Phase Change Materials (PCMs) have enormous potential to contribute towards the successful development of renewable energy storage. PCMs store latent heat when they undergo a phase change between a solid and a liquid, and release heat when the liquid solidifies; this can have important applications in thermal energy storage (TES). Currently, one of the major hurdles preventing the expansion of solar renewable energy is a lack of storage, being able to store the energy harnessed from solar panels and using it later is essential to development. PCMs are being applied to this problem by making use of their ability to store thermal energy, which can be used for heating. Thermal conductivity plays an important role in this research as the higher the thermal conductivity, the smaller the temperature range required to charge and discharge the stored energy. Unfortunately, most of the PCMs possessing the qualities desired for good TES, such as chemical stability and high energy storage capacity, also have low thermal conductivities. Fang et al. (2013) increased the thermal conductivity of an eicosane based PCM through the addition of graphene nanoplatelets (GNPs), in an effort to create a new composite PCM that would fulfill the requirements needed for good TES, while also possessing a high thermal conductivity.
Figure 1. Illustration depicting how Phase Change Materials store and release heat as they move between solid and liquid phases1.
Fang et al. (2013) used the alkane eicosane with a purity higher than 99 wt% as their base, and added GNPs with a purity higher than 99.5 wt% to produce their mixture. They created eicosane-GNP solutions with weight loadings of 1, 2, 5, and 10% respectively, in addition to keeping pure eicosane aside for a reference. The Hot Disk TPS 2500 S thermal conductivity instrument was used to measure the thermal conductivities of the products (Figure 2). The TPS 2500S can perform both absolute isotropic and anisotropic thermal conductivity measurements in a single test, and tests between a range of 0.005 and 1000 W/mK. It is popular among researchers for its fast test times and easy sample preparation, has an accuracy better than 5%, and a reproducibility better than 1%. It performs measurements according to the ISO/DIS 22007-2.2 testing standard.
Figure 2. The Hot Disk TPS 2500S Thermal Conductivity Testing System.
Fang et al. (2013) tested the thermal conductivity of their PCM composites over a temperature range of 10-35°C that was controlled by a water bath. A differential scanning calorimeter was used to test the melting point and latent heat fusion of the composites. The Hot Disk TPS can use either a single sided or a double-sided sensor to performed measurements. Regardless of which sensor is used, excellent thermal contact must be achieved between the sample and the sensor. For the double-sided sensor, this is accomplished by sandwiching it between two identical sample pieces, and applying a small amount of pressure (Figure 3). For the single sided sensor, a single sample piece is placed on it, and a weight is placed on top to ensure proper contact (Figure 3).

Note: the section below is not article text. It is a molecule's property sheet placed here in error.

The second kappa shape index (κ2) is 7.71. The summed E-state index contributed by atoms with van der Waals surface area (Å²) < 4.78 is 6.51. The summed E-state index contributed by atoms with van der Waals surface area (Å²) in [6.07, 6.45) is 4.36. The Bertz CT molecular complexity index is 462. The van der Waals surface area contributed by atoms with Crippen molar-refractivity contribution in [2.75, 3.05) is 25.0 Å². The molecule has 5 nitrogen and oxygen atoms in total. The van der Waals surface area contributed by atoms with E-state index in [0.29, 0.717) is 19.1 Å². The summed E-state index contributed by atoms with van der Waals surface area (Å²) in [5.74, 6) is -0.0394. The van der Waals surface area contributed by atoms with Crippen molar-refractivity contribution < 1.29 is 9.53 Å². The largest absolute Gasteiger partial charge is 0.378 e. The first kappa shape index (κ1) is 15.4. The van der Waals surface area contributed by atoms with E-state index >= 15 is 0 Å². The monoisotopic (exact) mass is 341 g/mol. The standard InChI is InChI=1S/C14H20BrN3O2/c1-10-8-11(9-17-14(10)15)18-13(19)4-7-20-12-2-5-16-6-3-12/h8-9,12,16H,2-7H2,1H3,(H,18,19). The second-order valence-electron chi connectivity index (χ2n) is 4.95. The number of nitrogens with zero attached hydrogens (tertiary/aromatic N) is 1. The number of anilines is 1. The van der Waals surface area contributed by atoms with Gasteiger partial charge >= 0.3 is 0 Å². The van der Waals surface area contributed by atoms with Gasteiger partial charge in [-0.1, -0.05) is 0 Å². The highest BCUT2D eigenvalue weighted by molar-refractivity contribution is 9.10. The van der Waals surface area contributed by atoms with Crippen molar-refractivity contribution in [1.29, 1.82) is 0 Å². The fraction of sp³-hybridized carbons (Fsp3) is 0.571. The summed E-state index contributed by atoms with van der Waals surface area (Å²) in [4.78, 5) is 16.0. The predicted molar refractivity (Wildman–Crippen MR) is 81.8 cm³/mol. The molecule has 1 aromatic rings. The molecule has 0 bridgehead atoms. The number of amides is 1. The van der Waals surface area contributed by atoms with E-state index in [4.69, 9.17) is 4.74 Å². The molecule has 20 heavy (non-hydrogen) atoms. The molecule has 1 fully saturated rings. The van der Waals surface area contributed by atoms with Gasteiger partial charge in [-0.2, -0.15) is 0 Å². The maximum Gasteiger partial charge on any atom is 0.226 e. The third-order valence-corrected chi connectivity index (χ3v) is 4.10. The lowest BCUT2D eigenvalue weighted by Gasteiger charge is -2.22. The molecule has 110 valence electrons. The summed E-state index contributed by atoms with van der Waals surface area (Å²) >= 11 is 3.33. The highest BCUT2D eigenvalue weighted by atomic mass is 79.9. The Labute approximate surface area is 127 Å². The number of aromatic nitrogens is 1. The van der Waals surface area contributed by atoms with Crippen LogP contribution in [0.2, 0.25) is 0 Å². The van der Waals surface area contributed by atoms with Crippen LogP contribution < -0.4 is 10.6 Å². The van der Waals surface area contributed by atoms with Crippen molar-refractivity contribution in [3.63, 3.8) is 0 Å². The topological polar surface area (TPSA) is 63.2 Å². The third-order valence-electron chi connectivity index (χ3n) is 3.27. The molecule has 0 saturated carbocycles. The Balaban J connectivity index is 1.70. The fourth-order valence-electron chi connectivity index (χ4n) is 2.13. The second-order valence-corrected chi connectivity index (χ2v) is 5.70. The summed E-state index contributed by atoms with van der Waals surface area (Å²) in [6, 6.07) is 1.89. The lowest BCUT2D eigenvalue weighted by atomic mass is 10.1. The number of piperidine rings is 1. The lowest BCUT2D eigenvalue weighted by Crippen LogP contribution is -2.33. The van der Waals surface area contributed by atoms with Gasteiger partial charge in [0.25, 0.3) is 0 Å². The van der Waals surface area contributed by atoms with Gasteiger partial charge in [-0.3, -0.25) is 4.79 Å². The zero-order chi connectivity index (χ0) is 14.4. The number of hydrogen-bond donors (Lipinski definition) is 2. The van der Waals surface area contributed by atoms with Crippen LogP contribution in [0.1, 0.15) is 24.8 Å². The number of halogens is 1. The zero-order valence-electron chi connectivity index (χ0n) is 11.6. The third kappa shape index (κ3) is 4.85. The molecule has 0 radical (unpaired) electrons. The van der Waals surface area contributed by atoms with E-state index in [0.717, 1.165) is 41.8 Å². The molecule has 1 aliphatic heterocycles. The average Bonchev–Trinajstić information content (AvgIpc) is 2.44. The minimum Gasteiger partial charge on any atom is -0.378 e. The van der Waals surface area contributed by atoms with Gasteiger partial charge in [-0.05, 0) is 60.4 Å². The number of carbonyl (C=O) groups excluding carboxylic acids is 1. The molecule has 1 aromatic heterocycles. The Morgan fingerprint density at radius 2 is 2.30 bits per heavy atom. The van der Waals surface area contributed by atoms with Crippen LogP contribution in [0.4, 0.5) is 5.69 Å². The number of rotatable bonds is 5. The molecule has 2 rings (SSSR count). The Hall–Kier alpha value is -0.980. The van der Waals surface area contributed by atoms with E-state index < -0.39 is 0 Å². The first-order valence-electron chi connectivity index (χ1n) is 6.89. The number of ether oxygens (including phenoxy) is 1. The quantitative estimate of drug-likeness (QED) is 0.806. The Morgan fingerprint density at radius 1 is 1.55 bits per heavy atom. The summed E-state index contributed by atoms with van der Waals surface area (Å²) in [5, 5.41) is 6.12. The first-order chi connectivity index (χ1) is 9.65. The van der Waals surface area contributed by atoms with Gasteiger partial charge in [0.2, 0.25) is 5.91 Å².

Figure 3. Diagram of the sample set-up required to ensure good results using both the double-sided and the single sided sensor.
Data provided by the Hot Disk TPS 2500S indicated that the addition of GNPs to eicosane had a substantial, positive influence on the resulting thermal conductivity. The thermal conductivity of the sample containing 10 wt% GNP at 10°C increased by 400% relative to pure eicosane. The researchers noted that this was a much better result than those previously obtained by experiments attempting to raise the thermal conductivity of eicosane using a metallic oxide addition, such as CuO. Results from the differential scanning calorimeter indicated that the heat storage capacity of the composites did drop; as GNPs do not store heat, it is logical that the heat storage capacity will drop as eicosane is replaced in the solution. Despite this, Fang et al. (2013) concluded the drop in heat storage capacity did not outweigh the added benefit of an increased thermal conductivity.
Fang et al. (2013) concluded that the 10 wt% eicosane-GNP composite has excellent potential as a PCM. By comparing their results to those in the literature and discovering the superior results of GNPs over metal oxides, Fang et al. have inspired future work quantifying the exact type of GNPs that will produce the best PCM composite. The ability to create an effective thermal energy storage system through the use of PCMs will enable us to further development on solar energy as a replacement for fossil fuels, pointing us towards a greener future.
Note: For comprehensive results and an in-depth discussion, please follow the link in the references section to the scientific paper.